Did you know that yoga is an unregulated profession in the US? That means that yoga teachers probably took some kind of teacher training course, but there's no way to know what (if anything) they learned.
I have a friend who graduated from a chain studio teacher training. Let's call it Pore Cower. She added up all her hours of actual class time, and her 200 hour was comprised of 90 hours of lessons and the balance, 110 hours, was taking classes. She said their anatomy was a weekend that was so boring that she took almost nothing from it at all.
It's true - I loved my 200 hour, but the anatomy I got from it was coloring in what seemed to be totally random pages from an anatomy coloring book and turning them in, never to see them or talk about them again. It was worse than useless. I could have spent my coloring time actually learning something. Or sleeping.
I started teaching a course for other yoga teachers when I realized that my colleagues didn't understand what tendons or ligaments were or even how muscles work. How are they supposed to help students to protect the integrity of their joints if they don't understand how joints work? Or even how many bones are involved? I could go on and on...
There's more to a yoga class than the physical movement, but let's be honest - most of a yoga class is made up of physical movements. The little talks at the beginning and end are maybe a big reason why we choose yoga over something else, but all the rest is really important, too. Yoga is not a magical fairy-exercise that causes no injury. It's NOT! I promise - science promises! You can get very injured by repeatedly doing poses in a sub-optimal way. Hip and shoulder replacements, chronic knee injuries and all sorts of arthritis are becoming very common in the yoga world, and researchers can show us exactly why.
So what do you do?
1) Learn to REALLY listen to your body. I had been so conditioned to believe that the light pain or discomfort I was feeling in many poses and stretches were a sign that I was doing it right. Now I know, those sensations were telling me to back off, that my connective tissue was being stretched (bad) and my bones were rubbing together (so bad!). It has taken me years to start to learn to listen to my body, and to back off when something feels even a little bad, because a little bad a few times a week over the course of years leads to something really bad, like arthritis.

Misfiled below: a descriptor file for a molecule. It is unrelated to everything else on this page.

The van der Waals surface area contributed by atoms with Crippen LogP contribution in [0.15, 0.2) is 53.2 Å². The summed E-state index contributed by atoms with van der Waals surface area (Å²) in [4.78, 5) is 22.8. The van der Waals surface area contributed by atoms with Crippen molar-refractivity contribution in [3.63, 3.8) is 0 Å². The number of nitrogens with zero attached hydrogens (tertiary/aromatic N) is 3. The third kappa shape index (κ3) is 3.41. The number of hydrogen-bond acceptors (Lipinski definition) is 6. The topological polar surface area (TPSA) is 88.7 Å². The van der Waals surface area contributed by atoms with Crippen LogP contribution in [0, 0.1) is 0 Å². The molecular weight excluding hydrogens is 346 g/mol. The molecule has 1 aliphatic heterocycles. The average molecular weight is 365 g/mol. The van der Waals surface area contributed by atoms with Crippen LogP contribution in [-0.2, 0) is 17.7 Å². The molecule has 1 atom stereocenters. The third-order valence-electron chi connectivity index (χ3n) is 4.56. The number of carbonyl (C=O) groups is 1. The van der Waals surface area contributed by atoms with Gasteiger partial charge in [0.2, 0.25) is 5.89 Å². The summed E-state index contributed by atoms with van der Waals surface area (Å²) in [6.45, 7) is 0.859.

2) Don't trust teachers blindly. They might not know much more than you do. They could even know less about anatomy and functional movement. We're not doctors, and for those of us who make a living doing this, teaching group classes in studios and gyms, we are probably not making enough money to really dedicate our time to researching all the new studies and information out there. Try asking your teaching if they have read any good studies or books lately or taken any continuing ed. If they are studying, great! If they are studying the physical practice from a scientific perspective with respected teachers, please send me their names. :) I'd love to take their classes!
3) Let go of the competition. Push yourself, but not to win. There's no loser in yoga - only winners, as cheesy as that sounds.
4) Have realistic expectations. Yoga can help you with strength, flexibility, balance and equanimity. It won't cause you to lose or gain a significant amount of weight. It won't cause miracles in your life. It won't cure diseases. But it can be part of a holistic approach to healing mind, body and spirit. It can make you feel amazing and help you find community. It can inspire you and give you a sense of peace. It can't reverse your male pattern baldness and it can't make your lost love come back. But it can show you how to be you, proudly and courageously, through good times and hard times.